Don’t be tempted to use a balance transfer credit card for new spending, as most credit card providers use a payment structure known as negative payment hierarchy.
Simply put, while you might consider your credit card debt as one lump sum, your provider won’t. So, your balance transfer debt will be considered as separate to your purchase debt or cash withdrawals. This means that when you make payments, your money will not be used to pay off the debt as a whole. Instead, your provider will use your payments to clear the cheapest balances first.
Imagine you have a credit card with a £1,000 balance bought over from a previous credit card and a £500 balance of new purchases. The balance transfer element of your debt is currently interest-free, whereas you are being charged 17% APR on your purchases debt.
Let’s say you make a payment of £500. While you might assume this will clear your purchase debt, leaving you able to pay off your balance transfer without attracting any interest, this is not the case.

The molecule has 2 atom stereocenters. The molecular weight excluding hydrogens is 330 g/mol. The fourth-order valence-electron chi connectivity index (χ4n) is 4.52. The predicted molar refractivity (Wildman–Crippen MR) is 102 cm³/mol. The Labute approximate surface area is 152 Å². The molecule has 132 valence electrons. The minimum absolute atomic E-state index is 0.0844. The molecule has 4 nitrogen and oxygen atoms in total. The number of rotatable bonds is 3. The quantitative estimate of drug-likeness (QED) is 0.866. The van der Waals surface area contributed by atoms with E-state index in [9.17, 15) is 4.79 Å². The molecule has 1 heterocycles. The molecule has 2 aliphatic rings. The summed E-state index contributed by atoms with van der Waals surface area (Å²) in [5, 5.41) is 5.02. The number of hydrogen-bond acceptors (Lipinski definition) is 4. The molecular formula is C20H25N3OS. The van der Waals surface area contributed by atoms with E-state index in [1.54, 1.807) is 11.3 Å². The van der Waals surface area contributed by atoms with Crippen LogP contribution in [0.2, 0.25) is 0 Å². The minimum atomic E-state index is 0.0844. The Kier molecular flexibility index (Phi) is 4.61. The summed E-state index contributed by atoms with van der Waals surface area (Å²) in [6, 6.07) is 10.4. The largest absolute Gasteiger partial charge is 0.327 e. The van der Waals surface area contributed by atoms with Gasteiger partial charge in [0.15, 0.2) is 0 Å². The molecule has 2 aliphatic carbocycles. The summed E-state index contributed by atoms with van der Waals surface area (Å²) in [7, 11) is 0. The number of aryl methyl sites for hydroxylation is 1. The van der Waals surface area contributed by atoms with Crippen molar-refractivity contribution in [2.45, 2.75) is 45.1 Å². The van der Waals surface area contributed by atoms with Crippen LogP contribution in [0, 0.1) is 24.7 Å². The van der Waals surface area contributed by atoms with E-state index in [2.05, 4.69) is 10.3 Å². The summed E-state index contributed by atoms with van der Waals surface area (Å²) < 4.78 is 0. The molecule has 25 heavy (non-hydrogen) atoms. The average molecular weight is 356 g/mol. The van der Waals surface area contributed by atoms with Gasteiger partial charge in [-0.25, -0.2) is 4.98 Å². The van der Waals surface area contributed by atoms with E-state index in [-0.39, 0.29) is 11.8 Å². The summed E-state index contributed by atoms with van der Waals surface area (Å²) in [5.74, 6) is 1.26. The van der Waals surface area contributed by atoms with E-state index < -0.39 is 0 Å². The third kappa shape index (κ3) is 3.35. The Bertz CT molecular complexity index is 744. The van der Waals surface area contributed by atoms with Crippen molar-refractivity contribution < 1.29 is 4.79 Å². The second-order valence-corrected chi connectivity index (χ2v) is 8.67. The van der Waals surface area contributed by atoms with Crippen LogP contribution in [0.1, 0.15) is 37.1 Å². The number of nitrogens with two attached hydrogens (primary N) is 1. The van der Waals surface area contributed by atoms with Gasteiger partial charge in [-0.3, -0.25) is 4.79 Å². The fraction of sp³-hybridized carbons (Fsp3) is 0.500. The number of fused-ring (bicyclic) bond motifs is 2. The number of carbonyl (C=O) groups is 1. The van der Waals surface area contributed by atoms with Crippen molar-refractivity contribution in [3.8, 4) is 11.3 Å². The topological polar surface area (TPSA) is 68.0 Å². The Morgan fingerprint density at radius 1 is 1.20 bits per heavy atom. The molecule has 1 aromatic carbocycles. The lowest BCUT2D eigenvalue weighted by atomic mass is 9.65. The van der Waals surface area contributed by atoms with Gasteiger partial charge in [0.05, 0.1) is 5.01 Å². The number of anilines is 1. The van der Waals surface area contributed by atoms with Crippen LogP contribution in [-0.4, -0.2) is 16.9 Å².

With a negative payment hierarchy credit card, you will need to make two months’ payments of £500 before your balance transfer is paid off. In the meanwhile, your £500 purchase balance is attracting interest of 17%.
Nationwide and Saga are the only two credit card providers that use positive (rather than negative) payment hierarchy – so the most expensive debts are cleared first.
4. Don’t miss payments
Different card providers offer offer different interest-free periods (see below) and they will also have different minimum monthly repayments.
Even if you intend to repay the entire balance at the end of the interest-free period, you will still have to make repayments every month – miss a payment, and the provider is likely to cancel the introductory period and hit you with interest and even penalty charges.
The best debt-busting balance transfer cards